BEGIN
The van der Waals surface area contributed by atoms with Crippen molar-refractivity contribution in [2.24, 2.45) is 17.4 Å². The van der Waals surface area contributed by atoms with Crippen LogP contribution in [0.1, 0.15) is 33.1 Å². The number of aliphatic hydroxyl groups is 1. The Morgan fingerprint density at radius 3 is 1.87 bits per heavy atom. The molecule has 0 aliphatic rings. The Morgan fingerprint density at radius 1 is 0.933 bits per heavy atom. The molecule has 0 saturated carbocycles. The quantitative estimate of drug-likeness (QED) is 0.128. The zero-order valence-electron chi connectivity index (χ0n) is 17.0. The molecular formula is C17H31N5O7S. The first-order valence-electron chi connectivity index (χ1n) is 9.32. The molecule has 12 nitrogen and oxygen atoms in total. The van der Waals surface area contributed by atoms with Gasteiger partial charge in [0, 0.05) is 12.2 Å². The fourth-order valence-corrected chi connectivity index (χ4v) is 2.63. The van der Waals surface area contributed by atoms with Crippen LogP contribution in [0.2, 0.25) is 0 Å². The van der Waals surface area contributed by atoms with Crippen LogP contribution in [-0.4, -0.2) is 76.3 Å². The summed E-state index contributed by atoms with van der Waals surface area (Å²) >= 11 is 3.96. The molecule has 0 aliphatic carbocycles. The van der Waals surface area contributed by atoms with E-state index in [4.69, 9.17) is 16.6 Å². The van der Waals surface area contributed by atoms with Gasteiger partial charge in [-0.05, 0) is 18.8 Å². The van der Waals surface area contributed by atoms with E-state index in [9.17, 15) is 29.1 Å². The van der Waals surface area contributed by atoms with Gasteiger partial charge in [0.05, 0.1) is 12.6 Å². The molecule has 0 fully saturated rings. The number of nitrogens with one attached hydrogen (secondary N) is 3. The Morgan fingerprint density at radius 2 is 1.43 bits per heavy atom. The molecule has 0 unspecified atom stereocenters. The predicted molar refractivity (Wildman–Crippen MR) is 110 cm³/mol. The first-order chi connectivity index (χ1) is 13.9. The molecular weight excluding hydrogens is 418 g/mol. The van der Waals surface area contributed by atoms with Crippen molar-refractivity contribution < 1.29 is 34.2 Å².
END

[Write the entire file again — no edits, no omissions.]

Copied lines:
The van der Waals surface area contributed by atoms with Crippen molar-refractivity contribution in [2.24, 2.45) is 17.4 Å². The van der Waals surface area contributed by atoms with Crippen LogP contribution in [0.1, 0.15) is 33.1 Å². The number of aliphatic hydroxyl groups is 1. The Morgan fingerprint density at radius 3 is 1.87 bits per heavy atom. The molecule has 0 aliphatic rings. The Morgan fingerprint density at radius 1 is 0.933 bits per heavy atom. The molecule has 0 saturated carbocycles. The quantitative estimate of drug-likeness (QED) is 0.128. The zero-order valence-electron chi connectivity index (χ0n) is 17.0. The molecular formula is C17H31N5O7S. The first-order valence-electron chi connectivity index (χ1n) is 9.32. The molecule has 12 nitrogen and oxygen atoms in total. The van der Waals surface area contributed by atoms with Gasteiger partial charge in [0, 0.05) is 12.2 Å². The fourth-order valence-corrected chi connectivity index (χ4v) is 2.63. The van der Waals surface area contributed by atoms with Crippen LogP contribution in [0.2, 0.25) is 0 Å². The van der Waals surface area contributed by atoms with Crippen LogP contribution in [-0.4, -0.2) is 76.3 Å². The summed E-state index contributed by atoms with van der Waals surface area (Å²) >= 11 is 3.96. The molecule has 0 aliphatic carbocycles. The van der Waals surface area contributed by atoms with E-state index in [4.69, 9.17) is 16.6 Å². The van der Waals surface area contributed by atoms with Gasteiger partial charge in [-0.05, 0) is 18.8 Å². The van der Waals surface area contributed by atoms with E-state index in [9.17, 15) is 29.1 Å². The van der Waals surface area contributed by atoms with Gasteiger partial charge in [0.05, 0.1) is 12.6 Å². The molecule has 0 fully saturated rings. The number of nitrogens with one attached hydrogen (secondary N) is 3. The Morgan fingerprint density at radius 2 is 1.43 bits per heavy atom. The molecule has 0 unspecified atom stereocenters. The predicted molar refractivity (Wildman–Crippen MR) is 110 cm³/mol. The first-order chi connectivity index (χ1) is 13.9. The molecular weight excluding hydrogens is 418 g/mol. The van der Waals surface area contributed by atoms with Crippen molar-refractivity contribution < 1.29 is 34.2 Å².